The Twins missed on Correa, whose stay in Minneapolis lasted only one year. Their reported 10-year, $285M bid came up well shy of the 13-year, $350M contract he eventually received from the Giants. Minnesota finished 78-84 even with Correa, and while better health from the pitching staff should help in 2023, the Twins are behind the Guardians and White Sox in the AL Central as presently constructed. Pivoting to Swanson is a natural fallback, and Minnesota was already in touch with his representatives even before officially losing out on Correa.

Minnesota has ample payroll room, as illustrated by its ultimately unsuccessful proposal to Correa. The Twins are not likely to present Swanson with anywhere near the same offer, but ownership and the front office could allocate much of their remaining space to plugging the shortstop vacancy. The Twins acquired Kyle Farmer from the Reds last month. He’s probably better suited for a utility role on a contender but presently projects as the starting shortstop. Former first overall pick Royce Lewis could factor in midseason. He won’t be ready for Opening Day after tearing the ACL in his right knee for the second time last June. It’s anyone’s guess how much of his athleticism and explosiveness he’ll retain after a second straight massive injury. Even if Lewis comes back strong yet again, he could bounce around the diamond in a multi-positional role if Minnesota were to add Swanson.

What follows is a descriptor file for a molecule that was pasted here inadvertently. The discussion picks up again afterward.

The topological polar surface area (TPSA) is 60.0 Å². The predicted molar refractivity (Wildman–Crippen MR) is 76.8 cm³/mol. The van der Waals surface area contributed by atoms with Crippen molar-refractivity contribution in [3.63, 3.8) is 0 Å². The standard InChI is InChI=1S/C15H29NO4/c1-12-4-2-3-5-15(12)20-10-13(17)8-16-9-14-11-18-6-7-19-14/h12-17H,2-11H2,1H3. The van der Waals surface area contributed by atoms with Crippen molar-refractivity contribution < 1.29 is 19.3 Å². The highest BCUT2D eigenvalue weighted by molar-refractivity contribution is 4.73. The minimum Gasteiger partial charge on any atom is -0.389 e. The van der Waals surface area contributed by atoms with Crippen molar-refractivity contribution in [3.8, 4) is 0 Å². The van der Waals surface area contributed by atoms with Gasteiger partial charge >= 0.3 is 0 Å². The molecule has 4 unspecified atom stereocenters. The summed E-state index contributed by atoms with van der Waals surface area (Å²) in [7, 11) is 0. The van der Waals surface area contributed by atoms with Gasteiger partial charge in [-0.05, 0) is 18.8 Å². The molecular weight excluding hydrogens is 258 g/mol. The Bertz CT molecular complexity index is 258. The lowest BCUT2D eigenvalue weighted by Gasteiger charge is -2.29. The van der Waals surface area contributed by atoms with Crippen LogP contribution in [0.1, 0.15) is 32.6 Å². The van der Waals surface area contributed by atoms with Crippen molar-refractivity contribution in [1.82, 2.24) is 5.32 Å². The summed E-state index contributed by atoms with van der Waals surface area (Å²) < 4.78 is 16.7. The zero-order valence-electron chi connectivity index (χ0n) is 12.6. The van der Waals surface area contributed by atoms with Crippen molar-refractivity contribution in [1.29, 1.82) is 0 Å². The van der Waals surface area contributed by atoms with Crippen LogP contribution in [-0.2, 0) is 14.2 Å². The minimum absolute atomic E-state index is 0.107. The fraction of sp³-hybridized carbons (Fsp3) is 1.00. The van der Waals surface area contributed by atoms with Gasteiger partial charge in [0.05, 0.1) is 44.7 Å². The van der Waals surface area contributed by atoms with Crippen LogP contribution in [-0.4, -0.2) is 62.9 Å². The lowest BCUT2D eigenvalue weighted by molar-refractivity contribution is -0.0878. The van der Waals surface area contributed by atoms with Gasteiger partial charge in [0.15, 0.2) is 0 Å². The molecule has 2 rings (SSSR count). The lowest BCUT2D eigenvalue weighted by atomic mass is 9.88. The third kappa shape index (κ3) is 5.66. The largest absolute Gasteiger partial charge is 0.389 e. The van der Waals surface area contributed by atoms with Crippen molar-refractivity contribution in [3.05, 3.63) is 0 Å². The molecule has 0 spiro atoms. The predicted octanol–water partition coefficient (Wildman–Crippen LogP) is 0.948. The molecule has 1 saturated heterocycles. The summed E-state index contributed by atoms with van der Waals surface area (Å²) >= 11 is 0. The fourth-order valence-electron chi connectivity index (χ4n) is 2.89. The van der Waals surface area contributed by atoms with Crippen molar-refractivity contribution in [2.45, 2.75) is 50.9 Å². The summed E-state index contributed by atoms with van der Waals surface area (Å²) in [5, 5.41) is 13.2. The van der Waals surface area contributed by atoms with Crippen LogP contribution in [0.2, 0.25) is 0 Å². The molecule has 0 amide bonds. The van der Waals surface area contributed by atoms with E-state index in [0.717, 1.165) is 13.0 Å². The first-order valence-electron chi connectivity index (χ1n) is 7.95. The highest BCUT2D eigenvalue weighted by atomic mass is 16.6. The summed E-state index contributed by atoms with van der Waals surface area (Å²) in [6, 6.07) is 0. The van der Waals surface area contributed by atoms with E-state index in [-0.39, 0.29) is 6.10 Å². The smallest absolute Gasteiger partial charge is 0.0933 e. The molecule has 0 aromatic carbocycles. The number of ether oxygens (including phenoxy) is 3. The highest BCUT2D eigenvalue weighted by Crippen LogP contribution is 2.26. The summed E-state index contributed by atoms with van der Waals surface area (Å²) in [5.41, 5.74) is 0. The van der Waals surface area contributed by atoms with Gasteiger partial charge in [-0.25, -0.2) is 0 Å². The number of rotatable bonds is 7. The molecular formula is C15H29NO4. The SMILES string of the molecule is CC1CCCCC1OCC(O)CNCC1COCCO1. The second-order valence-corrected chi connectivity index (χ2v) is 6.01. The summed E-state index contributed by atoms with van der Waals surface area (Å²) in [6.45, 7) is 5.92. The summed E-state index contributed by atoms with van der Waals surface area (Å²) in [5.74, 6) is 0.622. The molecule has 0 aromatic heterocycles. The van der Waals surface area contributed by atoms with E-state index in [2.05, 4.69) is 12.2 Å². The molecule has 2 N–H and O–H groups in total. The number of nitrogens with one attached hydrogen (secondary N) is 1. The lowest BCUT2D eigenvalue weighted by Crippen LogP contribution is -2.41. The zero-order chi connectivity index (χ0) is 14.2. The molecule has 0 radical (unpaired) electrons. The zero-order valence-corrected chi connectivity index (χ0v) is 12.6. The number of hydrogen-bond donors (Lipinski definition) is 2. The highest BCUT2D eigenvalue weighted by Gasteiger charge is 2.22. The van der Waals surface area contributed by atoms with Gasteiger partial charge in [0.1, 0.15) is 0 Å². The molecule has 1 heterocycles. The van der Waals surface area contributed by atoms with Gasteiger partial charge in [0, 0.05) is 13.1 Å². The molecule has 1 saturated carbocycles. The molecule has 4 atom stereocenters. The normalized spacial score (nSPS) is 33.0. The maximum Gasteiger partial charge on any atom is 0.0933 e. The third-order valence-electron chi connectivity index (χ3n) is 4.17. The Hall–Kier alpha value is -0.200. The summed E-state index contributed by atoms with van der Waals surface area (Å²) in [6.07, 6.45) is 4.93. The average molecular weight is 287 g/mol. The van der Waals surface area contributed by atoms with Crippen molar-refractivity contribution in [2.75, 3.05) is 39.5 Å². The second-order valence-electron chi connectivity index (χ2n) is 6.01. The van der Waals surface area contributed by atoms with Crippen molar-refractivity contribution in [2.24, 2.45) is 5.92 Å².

The Braves have publicly maintained they’d like to keep Swanson, who has been their everyday shortstop for the past six seasons. There’s certainly a fit on the roster. Atlanta looks as if it’d roll with Orlando Arcia and eventually top prospect Vaughn Grissom if Swanson walks. The Braves have had success trusting young players like Grissom in recent years, but he’s not without risk. Prospect evaluators have raised concerns about his defense, and he’s played all of 63 games above High-A. In a division with the Mets and Phillies, the Braves are facing sharp competition to put their best foot forward.

As has been the issue for months, the question about Atlanta is financial. The Braves are already at franchise-record heights for their player payroll, and their early offseason work has focused on the trade market. The Braves brought in Sean Murphy and Joe Jiménez, leveraging young talent but not taking on any notable salaries. Mark Bowman of reported last week the Braves and Swanson have had minimal contact since the offseason began, writing their most recent offer would’ve come with an annual salary in the $16M-$17M range over six or seven years. That looks extremely light, particularly given the strength of the rest of the shortstop market. The Braves could circle back, and Jon Heyman of the New York Post tweeted Wednesday that Swanson — a Georgia native — would still like to return to Atlanta. At least as of last week, there was a huge gap to bridge in negotiations, though.